Vernon Rieta - Painting
Friday - August 01, 2008
Vernon Rieta - Painting
Vernon Rieta is what you might call a man of many hats, a jack-of-all-trades or several other clichés that come to mind. When looking at Rieta’s art, however, it’s hard to imagine him as a martial arts master, fight choreographer and stuntman.
“I’ve been in the movie industry for about 24 to 25 years,“says Rieta.“I’ve done about 64 movies and TV shows, but I have an art background.”
Rieta recalls a mural he created with another artist in 1969 in the PanAm Building on Kapiolani. “It’s still up there,” he says.“I just saw it the other day.”
He also attended the Art Students League in New York and took some classes at an arts center in California.
Rieta’s art comes from a sense of exploration of Chinese culture and his studies in kung fu, he says.
In his series, Auspicious 8, he explores several elements of Chinese culture while referencing his family and a certain “lucky” day that is fast approaching.
“I’m the eighth child in my family, and we’re approaching the auspicious day of 8/8/08, so that’s where the name came from,” he says. “The motif behind some of the paintings is feng shui - they were something to do with good luck, harmony and prosperity.”
Rieta describes one of his pieces as something extremely personal and rooted in Chinese culture: “I did a lion head, which is naturally, for Chinatown, to bestow good luck and prosperity to the people down there.”
Rieta says the colors he chooses in his works bring more to the paintings in terms of spiritual and historical meaning.
“Most of the colors in Chinese feng shui are very important,” he says. “The color red is very prominent. It represents, usually, prosperity and money, but also the Chi or the vital source of someone’s blood - the earnest energy of movement.”
Rieta’s movie career includes Beastmaster 2: Through the Portal of Time, Escape from L.A. and Highlander: Endgame. He even has his own profile on the Internet Movie Database (www.IMDb.com). “Even though I was doing movies, I would also paint on the set,” he says.
His work is currently on view at Louis Pohl Gallery on Nuuanu Avenue. For more information, call 512-1812.
Live from the Lawn
A little farther away from the happenings in the heart of Chinatown on First Friday, Hawaii State Art Museum (HiSAM) will hold its monthly venue, Live from the Lawn , from 5 to 9 p.m.
The museum’s galleries will be open during the show, with the added spectacle of Samadhi Hawaii’s aerial dancers hanging from the monkeypod trees performing their acrobatics. The “aerial ballet” will feature four women (Andrea Torres, Chandra Miars, Jamie Nakama and Nicole Young) suspended from silk ropes.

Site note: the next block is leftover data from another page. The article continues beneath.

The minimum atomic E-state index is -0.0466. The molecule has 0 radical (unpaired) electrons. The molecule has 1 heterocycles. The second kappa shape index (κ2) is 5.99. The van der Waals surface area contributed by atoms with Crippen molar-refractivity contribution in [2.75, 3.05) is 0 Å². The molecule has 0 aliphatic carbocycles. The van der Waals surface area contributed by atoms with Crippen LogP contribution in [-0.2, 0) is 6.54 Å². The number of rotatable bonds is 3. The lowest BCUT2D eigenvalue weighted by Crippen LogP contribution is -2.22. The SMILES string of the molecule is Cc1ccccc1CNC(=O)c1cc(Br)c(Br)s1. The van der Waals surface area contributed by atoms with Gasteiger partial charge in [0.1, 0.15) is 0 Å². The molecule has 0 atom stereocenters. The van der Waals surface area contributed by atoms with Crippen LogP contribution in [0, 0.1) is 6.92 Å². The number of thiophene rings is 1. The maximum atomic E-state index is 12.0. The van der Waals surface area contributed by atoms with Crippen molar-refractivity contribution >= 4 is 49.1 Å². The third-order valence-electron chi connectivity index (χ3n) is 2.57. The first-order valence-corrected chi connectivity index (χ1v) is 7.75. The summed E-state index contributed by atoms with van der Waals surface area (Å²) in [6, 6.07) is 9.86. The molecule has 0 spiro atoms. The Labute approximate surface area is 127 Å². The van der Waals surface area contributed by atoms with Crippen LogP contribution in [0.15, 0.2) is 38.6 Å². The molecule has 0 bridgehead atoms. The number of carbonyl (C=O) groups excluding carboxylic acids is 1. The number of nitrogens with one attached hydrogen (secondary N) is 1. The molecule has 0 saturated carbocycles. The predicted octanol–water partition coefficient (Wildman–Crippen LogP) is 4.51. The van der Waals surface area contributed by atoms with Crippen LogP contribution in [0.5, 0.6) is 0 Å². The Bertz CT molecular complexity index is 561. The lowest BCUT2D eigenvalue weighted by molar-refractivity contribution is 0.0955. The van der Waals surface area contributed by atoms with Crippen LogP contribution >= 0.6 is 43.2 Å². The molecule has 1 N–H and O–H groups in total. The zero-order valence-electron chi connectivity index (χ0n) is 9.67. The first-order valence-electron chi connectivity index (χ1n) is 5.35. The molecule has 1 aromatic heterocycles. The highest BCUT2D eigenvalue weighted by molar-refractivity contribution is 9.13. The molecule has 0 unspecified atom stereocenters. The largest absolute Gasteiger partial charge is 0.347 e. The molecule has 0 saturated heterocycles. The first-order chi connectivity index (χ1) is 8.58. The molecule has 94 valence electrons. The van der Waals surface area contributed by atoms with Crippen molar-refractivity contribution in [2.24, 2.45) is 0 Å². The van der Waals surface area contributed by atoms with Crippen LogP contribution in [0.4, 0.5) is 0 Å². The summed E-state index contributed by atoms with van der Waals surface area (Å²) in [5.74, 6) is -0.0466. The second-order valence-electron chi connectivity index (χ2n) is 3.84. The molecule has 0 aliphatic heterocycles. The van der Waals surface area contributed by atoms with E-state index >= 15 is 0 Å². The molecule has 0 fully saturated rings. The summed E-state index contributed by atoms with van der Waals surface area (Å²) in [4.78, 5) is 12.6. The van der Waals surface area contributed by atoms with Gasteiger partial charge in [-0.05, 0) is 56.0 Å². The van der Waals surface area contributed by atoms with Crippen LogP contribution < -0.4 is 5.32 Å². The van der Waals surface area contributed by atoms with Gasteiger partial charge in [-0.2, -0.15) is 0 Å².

Stilt walkers and fire dancers also will be featured (it’s not art, but it’s still cool).
As far as art goes, there are two exhibitions on view at the museum: The Ewa Gallery has He Alo A He Alo: Face to Face, Visions and Portraits of Hawaii on display from the Art in Public Places collection, and the black-and-white photography of Eric Yanagi, Kanani Alu and Francis Haar called Palolo Kids and Friends, in the Downtown @ HiSAM Gallery. The exhibition depicts local kids from the valley in the mid-‘70s.
“The shows are meant to harmonize with each other and bring out a sense of community,” says Peter Britos, HiSAM gallery manager. “We went into our collection and looked for things that aren’t out in the public and put up exhibitions based on that.”
The photos and portraits are intended to be a nostalgic reminder of the roots and fabric of the Hawaii community, Britos adds.
Making appearances at the museum’s gift shop will be several local artists, including painters Dexter Doi and Carol D’Angelo, and Maui woodblock printer Claudia Coonen.
“This is generally what we do for First Friday - have an artist come in and demonstrate their art,” says Karen Capua, the shop’s manager who also selects the artists.“So Claudia will be demonstrating, and Dexter will also be painting.”
There also will be an impressive lineup of musicians including Makana and the Groove Improv Artists on the second floor lanai. Food and drinks will be available for purchase.
Admission is free. HiSAM is located at 250 South Hotel St.
For more information on Live from the Lawn or the museum, call 586-0300 or visit www.hawaii.gov/sfca
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